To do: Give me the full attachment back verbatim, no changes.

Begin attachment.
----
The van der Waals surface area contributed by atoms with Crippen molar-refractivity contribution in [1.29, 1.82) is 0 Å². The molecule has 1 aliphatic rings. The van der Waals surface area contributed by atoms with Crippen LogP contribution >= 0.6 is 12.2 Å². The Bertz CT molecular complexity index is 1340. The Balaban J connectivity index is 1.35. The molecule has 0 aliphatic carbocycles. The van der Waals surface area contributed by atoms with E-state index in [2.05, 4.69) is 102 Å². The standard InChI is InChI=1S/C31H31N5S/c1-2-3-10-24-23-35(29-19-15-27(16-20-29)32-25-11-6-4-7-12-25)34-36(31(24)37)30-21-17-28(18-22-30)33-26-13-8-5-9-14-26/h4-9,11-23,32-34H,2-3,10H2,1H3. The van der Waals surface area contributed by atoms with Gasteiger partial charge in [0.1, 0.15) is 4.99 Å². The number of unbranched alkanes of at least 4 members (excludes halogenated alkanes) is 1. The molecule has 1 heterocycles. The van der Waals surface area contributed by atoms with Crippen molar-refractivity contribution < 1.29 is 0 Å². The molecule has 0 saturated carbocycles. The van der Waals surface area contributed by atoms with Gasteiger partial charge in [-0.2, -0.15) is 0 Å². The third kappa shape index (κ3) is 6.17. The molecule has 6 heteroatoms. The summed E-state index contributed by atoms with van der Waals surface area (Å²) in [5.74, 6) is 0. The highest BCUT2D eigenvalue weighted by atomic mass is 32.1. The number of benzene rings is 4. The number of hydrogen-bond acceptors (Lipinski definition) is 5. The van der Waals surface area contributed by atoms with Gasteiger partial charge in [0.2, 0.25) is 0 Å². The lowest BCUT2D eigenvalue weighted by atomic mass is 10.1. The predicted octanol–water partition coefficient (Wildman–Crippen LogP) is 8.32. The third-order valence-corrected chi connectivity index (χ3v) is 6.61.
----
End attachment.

The van der Waals surface area contributed by atoms with Crippen molar-refractivity contribution in [1.29, 1.82) is 0 Å². The molecule has 1 aliphatic rings. The van der Waals surface area contributed by atoms with Crippen LogP contribution >= 0.6 is 12.2 Å². The Bertz CT molecular complexity index is 1340. The Balaban J connectivity index is 1.35. The molecule has 0 aliphatic carbocycles. The van der Waals surface area contributed by atoms with E-state index in [2.05, 4.69) is 102 Å². The standard InChI is InChI=1S/C31H31N5S/c1-2-3-10-24-23-35(29-19-15-27(16-20-29)32-25-11-6-4-7-12-25)34-36(31(24)37)30-21-17-28(18-22-30)33-26-13-8-5-9-14-26/h4-9,11-23,32-34H,2-3,10H2,1H3. The van der Waals surface area contributed by atoms with Gasteiger partial charge in [0.1, 0.15) is 4.99 Å². The number of unbranched alkanes of at least 4 members (excludes halogenated alkanes) is 1. The molecule has 1 heterocycles. The van der Waals surface area contributed by atoms with Crippen molar-refractivity contribution < 1.29 is 0 Å². The molecule has 0 saturated carbocycles. The van der Waals surface area contributed by atoms with Gasteiger partial charge in [-0.2, -0.15) is 0 Å². The third kappa shape index (κ3) is 6.17. The molecule has 6 heteroatoms. The summed E-state index contributed by atoms with van der Waals surface area (Å²) in [5.74, 6) is 0. The highest BCUT2D eigenvalue weighted by atomic mass is 32.1. The number of benzene rings is 4. The number of hydrogen-bond acceptors (Lipinski definition) is 5. The van der Waals surface area contributed by atoms with Gasteiger partial charge in [0.2, 0.25) is 0 Å². The lowest BCUT2D eigenvalue weighted by atomic mass is 10.1. The predicted octanol–water partition coefficient (Wildman–Crippen LogP) is 8.32. The third-order valence-corrected chi connectivity index (χ3v) is 6.61.